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Occupational health and safety in the Scottish iron and steel industry, 1930–88

July 22, 2010

By David Bradley

My thesis aims to explore the topic of occupational health and safety within the iron and steel plants in the west of Scotland. The period of study begins with the near-monopolisation of the industry under the Lanarkshire-based Colvilles firm in the 1930s, and ends with its privatisation in 1988. This industry went in and out of public ownership throughout the period, so there is potential for comparing occupational health and safety cultures under two distinct management regimes.

Although the field still lags behind its US counterpart, a number of recent academic studies on occupational health and safety have been produced in the UK. For example, the mining and railway industries and the asbestos and silicosis hazards have been explored by historians such as Johnston, McIvor, Hutter, Bartrip, Tweedale and Morrison. These studies have exposed the phenomenon of industrial politicking between unions and state and management bodies, and the matter of culpability. The body of literature on occupational health history has included distinct ‘employer/employee’ and ‘criminal/victim’ perspectives, especially when the volume of knowledge that employers and employees had concerning the hazardous nature of work has been considered. Similarly, the prioritisation of occupational health and safety by trade unions has been addressed. Studies of occupational health and industry have also examined the concept of male work culture and ‘masculine’ behaviour; Johnston and McIvor have commented on the “hegemonic masculinity” that existed in industrial communities and the impact that this had on male bodies, particularly with regard to work in the coal- and asbestos-related industries. Steelmaking involved exposure to a variety of hazardous conditions, including dust, noise and heat. Therefore, the question of how safe labour in this industry was – and, indeed, how safe it could practically and conceivably be made – is important. For example, some workers questioned the rationality of providing protection in the form of earmuffs in an industry where communication with each other was essential, yet industrial deafness has become a problem for many former steelworkers.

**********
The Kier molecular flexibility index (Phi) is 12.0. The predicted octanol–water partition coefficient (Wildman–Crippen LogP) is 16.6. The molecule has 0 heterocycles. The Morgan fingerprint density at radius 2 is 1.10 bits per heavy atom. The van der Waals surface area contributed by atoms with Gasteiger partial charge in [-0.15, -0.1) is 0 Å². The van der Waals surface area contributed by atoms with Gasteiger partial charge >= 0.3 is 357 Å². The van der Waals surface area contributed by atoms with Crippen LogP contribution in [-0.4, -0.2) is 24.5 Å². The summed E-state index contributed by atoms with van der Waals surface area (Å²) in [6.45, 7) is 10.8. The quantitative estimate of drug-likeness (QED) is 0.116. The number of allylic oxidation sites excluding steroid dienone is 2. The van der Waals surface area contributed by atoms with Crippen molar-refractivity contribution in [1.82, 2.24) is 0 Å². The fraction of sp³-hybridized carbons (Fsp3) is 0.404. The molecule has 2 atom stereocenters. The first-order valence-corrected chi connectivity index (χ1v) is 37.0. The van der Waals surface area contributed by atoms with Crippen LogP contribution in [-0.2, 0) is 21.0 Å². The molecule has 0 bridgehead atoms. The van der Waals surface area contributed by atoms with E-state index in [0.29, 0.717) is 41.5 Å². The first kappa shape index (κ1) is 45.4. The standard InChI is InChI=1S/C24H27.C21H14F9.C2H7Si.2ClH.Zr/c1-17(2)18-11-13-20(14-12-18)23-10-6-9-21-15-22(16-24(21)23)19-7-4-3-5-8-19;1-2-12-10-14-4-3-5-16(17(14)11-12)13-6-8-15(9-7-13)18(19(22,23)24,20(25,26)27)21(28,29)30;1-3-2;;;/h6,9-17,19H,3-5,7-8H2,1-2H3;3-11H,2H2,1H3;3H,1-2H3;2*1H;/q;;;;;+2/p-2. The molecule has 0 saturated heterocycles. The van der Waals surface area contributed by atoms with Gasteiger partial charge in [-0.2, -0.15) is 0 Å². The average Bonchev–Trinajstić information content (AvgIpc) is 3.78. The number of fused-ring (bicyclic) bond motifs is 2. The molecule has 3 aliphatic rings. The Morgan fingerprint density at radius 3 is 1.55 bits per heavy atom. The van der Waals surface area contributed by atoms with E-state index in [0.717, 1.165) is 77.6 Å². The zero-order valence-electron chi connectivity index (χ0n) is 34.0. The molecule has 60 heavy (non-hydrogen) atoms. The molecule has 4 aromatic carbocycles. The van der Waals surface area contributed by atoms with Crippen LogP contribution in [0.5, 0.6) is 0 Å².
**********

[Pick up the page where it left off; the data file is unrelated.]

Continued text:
Sources used in my study include trade union records (in particular, those of the Scottish Trades Union Congress, the Iron and Steel Trades Confederation and the Amalgamated Engineering Union), Factory Inspectorate reports, the Business Archives of the University of Glasgow and epidemiological studies. Using these, it will be possible to identify health and safety issues throughout the period under study. Health and safety issues emerging from these include the establishment of safety committees and the appointment of safety representatives, and other industry-specific issues such as protective equipment and clothing. The provision of convalescent care and facilities was also prevalent in the period immediately following World War II. Epidemiological studies have highlighted the risks associated with working in and living around steelworks, with regard to cancer-causing agents and respiratory ailments.

As well as covering documentary evidence, I am also undertaking an oral history project as part of this study. Semi-structured interviews are being conducted with current and former steelworkers across a range of positions within the industry about their working experiences, with particular regard to occupational health and safety. These will involve workers involved at shop-floor level, management representatives and medical professionals such as occupational hygienists. Such testimony serves to complement and corroborate the primary source analysis. Indeed, one English steelworker has remarked that “a textbook alone cannot describe the heat” of working in the steel industry: the oral history project more effectively explores the nature of work in the steel industry and its impact on the workforce and surrounding communities.

David Bradley is a postgraduate student in his second year of study at Glasgow Caledonian University.

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